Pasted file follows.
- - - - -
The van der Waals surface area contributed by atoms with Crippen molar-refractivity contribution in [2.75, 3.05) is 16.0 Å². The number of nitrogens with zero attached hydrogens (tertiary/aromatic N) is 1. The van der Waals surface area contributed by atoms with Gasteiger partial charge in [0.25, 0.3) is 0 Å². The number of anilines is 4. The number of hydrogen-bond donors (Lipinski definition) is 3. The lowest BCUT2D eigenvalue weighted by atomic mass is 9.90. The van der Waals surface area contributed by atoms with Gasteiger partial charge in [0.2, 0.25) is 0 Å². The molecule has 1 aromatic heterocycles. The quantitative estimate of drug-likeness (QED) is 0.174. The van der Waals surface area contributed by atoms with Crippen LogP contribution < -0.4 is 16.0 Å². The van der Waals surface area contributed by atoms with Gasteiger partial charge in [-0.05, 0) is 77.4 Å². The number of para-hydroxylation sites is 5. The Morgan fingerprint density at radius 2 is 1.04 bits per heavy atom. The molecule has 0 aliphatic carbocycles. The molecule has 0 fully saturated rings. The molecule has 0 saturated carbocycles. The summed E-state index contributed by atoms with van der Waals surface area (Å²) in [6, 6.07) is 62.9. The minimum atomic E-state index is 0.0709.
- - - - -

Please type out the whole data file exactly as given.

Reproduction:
The van der Waals surface area contributed by atoms with Crippen molar-refractivity contribution in [2.75, 3.05) is 16.0 Å². The number of nitrogens with zero attached hydrogens (tertiary/aromatic N) is 1. The van der Waals surface area contributed by atoms with Gasteiger partial charge in [0.25, 0.3) is 0 Å². The number of anilines is 4. The number of hydrogen-bond donors (Lipinski definition) is 3. The lowest BCUT2D eigenvalue weighted by atomic mass is 9.90. The van der Waals surface area contributed by atoms with Gasteiger partial charge in [0.2, 0.25) is 0 Å². The molecule has 1 aromatic heterocycles. The quantitative estimate of drug-likeness (QED) is 0.174. The van der Waals surface area contributed by atoms with Crippen LogP contribution < -0.4 is 16.0 Å². The van der Waals surface area contributed by atoms with Gasteiger partial charge in [-0.05, 0) is 77.4 Å². The number of para-hydroxylation sites is 5. The Morgan fingerprint density at radius 2 is 1.04 bits per heavy atom. The molecule has 0 aliphatic carbocycles. The molecule has 0 fully saturated rings. The molecule has 0 saturated carbocycles. The summed E-state index contributed by atoms with van der Waals surface area (Å²) in [6, 6.07) is 62.9. The minimum atomic E-state index is 0.0709.